Arsene Wenger agrees with fans on rising ticket costs but defends club's move to increase prices
The battle between fans and clubs over rising costs of tickets to watch Premier League matches reached a tipping point last weekend when almost 10,000 Liverpool fans walked out of Anfield in the 77th minute to protest the new tickets which would cost £77 next season. The protest worked as the club released a statement apologising to the fans and promised to freeze ticket prices for the next two seasons.
Arsenal have also been guilty of charging one of the highest ticket prices in the country, with their cheapest season ticket priced at £1,014 while their most expensive season ticket is priced at £2,013. The north London club’s most expensive matchday ticket is priced at £97 – again the highest in England.
Manager Arsene Wenger was asked to give his views on the matter and he spoke at length over the burning issue in English football. Although he did defend the fans’ right to protest over the prices, he also defended the club’s decision to increase prices.
You cannot compare English ticket prices with Germany or France: Wenger
Speaking about the fans, the French manager agreed that a fair price needed to be charged in a bid to stick with the old traditions of fans going to games.
“They want a fair price and I agree completely with you,” Wenger said. “Because football started in the street with people building the club and coming from local places.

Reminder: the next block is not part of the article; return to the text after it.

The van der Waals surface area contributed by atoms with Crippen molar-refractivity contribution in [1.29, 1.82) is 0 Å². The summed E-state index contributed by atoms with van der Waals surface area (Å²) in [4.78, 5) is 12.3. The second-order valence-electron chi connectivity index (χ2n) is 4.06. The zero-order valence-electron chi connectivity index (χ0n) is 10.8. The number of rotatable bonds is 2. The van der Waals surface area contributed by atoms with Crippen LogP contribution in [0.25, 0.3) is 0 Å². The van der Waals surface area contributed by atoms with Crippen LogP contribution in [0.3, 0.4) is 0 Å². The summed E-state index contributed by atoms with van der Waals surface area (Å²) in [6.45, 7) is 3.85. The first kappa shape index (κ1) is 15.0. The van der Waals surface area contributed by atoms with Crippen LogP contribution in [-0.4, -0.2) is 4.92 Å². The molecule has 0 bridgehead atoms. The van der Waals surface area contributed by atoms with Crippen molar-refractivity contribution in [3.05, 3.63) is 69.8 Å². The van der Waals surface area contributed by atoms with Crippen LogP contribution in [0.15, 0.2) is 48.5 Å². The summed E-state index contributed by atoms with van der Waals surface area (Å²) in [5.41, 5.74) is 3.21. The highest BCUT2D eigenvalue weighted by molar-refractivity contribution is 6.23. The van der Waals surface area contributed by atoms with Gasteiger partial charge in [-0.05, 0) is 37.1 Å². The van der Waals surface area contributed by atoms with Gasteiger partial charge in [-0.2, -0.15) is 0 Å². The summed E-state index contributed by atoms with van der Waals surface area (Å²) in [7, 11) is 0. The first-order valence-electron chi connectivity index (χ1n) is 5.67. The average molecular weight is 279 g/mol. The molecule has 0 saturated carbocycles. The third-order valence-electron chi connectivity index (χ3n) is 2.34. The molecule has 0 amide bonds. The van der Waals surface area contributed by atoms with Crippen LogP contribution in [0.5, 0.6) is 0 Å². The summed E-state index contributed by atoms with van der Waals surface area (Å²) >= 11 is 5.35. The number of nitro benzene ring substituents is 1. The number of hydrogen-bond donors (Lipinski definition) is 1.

“You want people who live around the stadium to be capable to go to the game. They are fans basically because they were born there.”
But when it came to deciding the right price, Wenger opined that English clubs could not go the same way as German clubs as they had to finance their own stadiums in England.
“It is a very complicated subject,” he explained. “How do you decide what is the right level of ticket prices? First of all; your attendance. Then you are being compared many times to foreign clubs.”
Bayern Munich have been known to look after their fans charging no more than £559 for season tickets. But Wenger explained why the Bundesliga charged so less as Arsenal had to buy the ground and build their stadium.
“I don’t think we are on the same level ground as foreign clubs,” the 66-year-old manager said. “For example, Bayern Munich paid one Euro for their ground whereas we paid £128million for our ground.” The Emirates Stadium eventually cost a total of £350m to build.
“In France they pay nothing at all for their stadium, they pay nothing at all for their maintenance. We pay absolutely everything ourselves so we have to generate more revenue.”
New TV deal money will be needed for player transfers: Wenger
The Premier League had sold the TV rights to Sky Sports and BT Sport in record £5.136 billion deal last year and a lot of that money will go to the club over the next three seasons. Fans are of the opinion that with so much money coming into the club, they should not be charged extra for matchday tickets.
However, Wenger was of the opinion that most of that income would be invested in the transfer market as player prices would be inflated thanks to the new deal.
“It is true we get more television income, that is down to the audience and success but you know as well that it is down to the pressure of the market to pay for the players with a higher price and our expenses will come up straight away to increase their wages.
“After that, you want the ticket prices to be as comfortable as possible for our fans. I looked at the comparisons, our cheapest prices is cheaper than anywhere in London.
“Yes, you have to find a compromise where everybody is happy and the away fans need to be there. We do our absolute maximum to help away fans to do that.”